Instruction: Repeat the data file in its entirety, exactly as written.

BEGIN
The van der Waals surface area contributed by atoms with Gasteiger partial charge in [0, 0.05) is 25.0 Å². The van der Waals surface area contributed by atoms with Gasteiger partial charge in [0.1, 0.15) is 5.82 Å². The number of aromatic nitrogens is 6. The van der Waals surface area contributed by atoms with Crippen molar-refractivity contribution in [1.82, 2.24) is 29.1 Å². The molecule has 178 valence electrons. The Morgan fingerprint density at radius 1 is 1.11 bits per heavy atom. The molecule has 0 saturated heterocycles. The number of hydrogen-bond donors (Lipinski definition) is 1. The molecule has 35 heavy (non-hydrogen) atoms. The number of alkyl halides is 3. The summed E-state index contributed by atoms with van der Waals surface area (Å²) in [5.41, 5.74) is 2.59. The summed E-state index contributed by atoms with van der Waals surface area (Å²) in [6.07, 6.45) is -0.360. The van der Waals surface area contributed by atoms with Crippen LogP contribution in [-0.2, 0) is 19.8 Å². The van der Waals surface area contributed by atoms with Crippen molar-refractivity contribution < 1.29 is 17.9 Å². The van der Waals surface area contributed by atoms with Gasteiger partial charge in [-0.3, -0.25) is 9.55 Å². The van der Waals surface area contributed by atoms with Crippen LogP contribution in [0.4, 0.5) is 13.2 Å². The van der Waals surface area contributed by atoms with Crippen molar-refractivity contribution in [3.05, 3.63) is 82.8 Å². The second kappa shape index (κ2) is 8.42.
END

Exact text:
The van der Waals surface area contributed by atoms with Gasteiger partial charge in [0, 0.05) is 25.0 Å². The van der Waals surface area contributed by atoms with Gasteiger partial charge in [0.1, 0.15) is 5.82 Å². The number of aromatic nitrogens is 6. The van der Waals surface area contributed by atoms with Crippen molar-refractivity contribution in [1.82, 2.24) is 29.1 Å². The molecule has 178 valence electrons. The Morgan fingerprint density at radius 1 is 1.11 bits per heavy atom. The molecule has 0 saturated heterocycles. The number of hydrogen-bond donors (Lipinski definition) is 1. The molecule has 35 heavy (non-hydrogen) atoms. The number of alkyl halides is 3. The summed E-state index contributed by atoms with van der Waals surface area (Å²) in [5.41, 5.74) is 2.59. The summed E-state index contributed by atoms with van der Waals surface area (Å²) in [6.07, 6.45) is -0.360. The van der Waals surface area contributed by atoms with Crippen LogP contribution in [-0.2, 0) is 19.8 Å². The van der Waals surface area contributed by atoms with Crippen molar-refractivity contribution < 1.29 is 17.9 Å². The van der Waals surface area contributed by atoms with Gasteiger partial charge in [-0.3, -0.25) is 9.55 Å². The van der Waals surface area contributed by atoms with Crippen LogP contribution in [0.4, 0.5) is 13.2 Å². The van der Waals surface area contributed by atoms with Crippen molar-refractivity contribution in [3.05, 3.63) is 82.8 Å². The second kappa shape index (κ2) is 8.42.